And so, to begin with, it was an exotic troupe of strategists, electrical engineers and chemists led by visionary Ulrich Kranz who tinkered around, hardly noticed, under the “Project i” codename (➜ Read also: The success story of a vision) in shadowy corners of the BMW Group headquarters. Kranz made a conscious decision to draw on the knowledge and talents of BMW experts to design the BMW electric car. He called on BMW lightweight design experts from the Landshut plant to find a way to compensate for the high extra weight of the battery. Together, they achieved the seemingly impossible – an electric vehicle without the added weight of a heavy battery. This astounding feat is unmatched even 10 years later. All current electric vehicles weigh much more than their conventionally powered counterparts – several hundred kilos in some cases.

This is the BMW i3

The BMW i3 is an electric car from BMW. It was produced at the BMW plant in Leipzig from 2012 to 2022. The most characteristic features of the electric car are its unique design, the high carbon content of the body, the rear-hinged rear doors, and the holistic concept in the choice of materials used.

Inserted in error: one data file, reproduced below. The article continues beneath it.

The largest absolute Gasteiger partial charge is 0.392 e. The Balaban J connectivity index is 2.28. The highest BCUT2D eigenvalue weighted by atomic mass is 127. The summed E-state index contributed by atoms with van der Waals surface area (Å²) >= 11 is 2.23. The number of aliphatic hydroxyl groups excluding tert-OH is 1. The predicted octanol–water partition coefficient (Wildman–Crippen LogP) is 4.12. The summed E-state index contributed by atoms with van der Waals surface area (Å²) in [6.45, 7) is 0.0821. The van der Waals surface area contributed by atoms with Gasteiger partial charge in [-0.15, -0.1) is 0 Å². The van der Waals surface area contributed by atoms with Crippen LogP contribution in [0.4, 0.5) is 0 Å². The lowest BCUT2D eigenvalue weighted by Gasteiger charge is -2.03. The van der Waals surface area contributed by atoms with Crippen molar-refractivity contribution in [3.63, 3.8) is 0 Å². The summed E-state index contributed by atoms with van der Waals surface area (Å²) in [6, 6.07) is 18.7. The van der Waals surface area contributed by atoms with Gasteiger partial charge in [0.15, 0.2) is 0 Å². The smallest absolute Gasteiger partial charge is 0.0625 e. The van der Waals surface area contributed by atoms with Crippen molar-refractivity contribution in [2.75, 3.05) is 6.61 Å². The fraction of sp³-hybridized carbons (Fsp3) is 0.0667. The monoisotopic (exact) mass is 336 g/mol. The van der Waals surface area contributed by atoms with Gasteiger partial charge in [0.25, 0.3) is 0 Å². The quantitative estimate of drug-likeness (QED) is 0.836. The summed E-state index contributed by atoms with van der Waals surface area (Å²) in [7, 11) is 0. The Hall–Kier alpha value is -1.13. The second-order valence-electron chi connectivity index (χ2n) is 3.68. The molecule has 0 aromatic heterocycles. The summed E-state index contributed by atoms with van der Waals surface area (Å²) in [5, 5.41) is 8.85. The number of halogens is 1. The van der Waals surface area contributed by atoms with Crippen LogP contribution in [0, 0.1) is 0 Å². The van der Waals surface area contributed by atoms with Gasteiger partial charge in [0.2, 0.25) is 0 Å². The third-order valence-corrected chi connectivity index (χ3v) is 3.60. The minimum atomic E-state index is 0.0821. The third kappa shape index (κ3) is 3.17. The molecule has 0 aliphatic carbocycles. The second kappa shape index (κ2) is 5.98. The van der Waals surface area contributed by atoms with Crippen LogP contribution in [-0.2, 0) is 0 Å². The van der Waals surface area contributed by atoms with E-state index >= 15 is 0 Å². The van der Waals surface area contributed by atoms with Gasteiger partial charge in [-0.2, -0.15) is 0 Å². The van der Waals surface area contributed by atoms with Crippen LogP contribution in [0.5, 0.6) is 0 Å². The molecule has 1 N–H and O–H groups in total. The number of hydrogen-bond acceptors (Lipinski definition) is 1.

Electric vehicles enable new technical layouts

By the time of the first design study of the BMW i3 at the IAA 2011, the eyes of not only all BMW employees, but of the entire automotive world were focused on Project i. As one of those responsible for the BMW booth at the IAA, Wim Van Bogaert recalls: “At that point, everyone realized that this project was revolutionary. Designed from the ground up, battery-only cars allow for a different technical layout, as the BMW i3 showed from the very first glance. Here was a completely new vehicle concept, modified proportions and an unconventional design both for the exterior and interior. It felt like looking through a keyhole into an exciting future.”

Just under two years later, the time had come for Van Bogaert to take delivery of his first BMW i3 from the new series production at the BMW plant in Leipzig. Even after almost 10 years, he vividly remembers his first impressions, which he describes in the BMW vernacular: “No noise, none of that vibration or harshness you get with an internal combustion engine.” The first few weeks in the BMW i3 were like behavioral therapy for Van Bogaert: “I had driven an emotionally challenging internal combustion engine before. It kept whispering in my ear: ‘You’re faster than them. Go on, hit the gas, overtake them.’ The BMW i3 was the complete opposite. Still emotional, but in a quiet way. Its composure has had a lasting calming effect on my driving to this day.”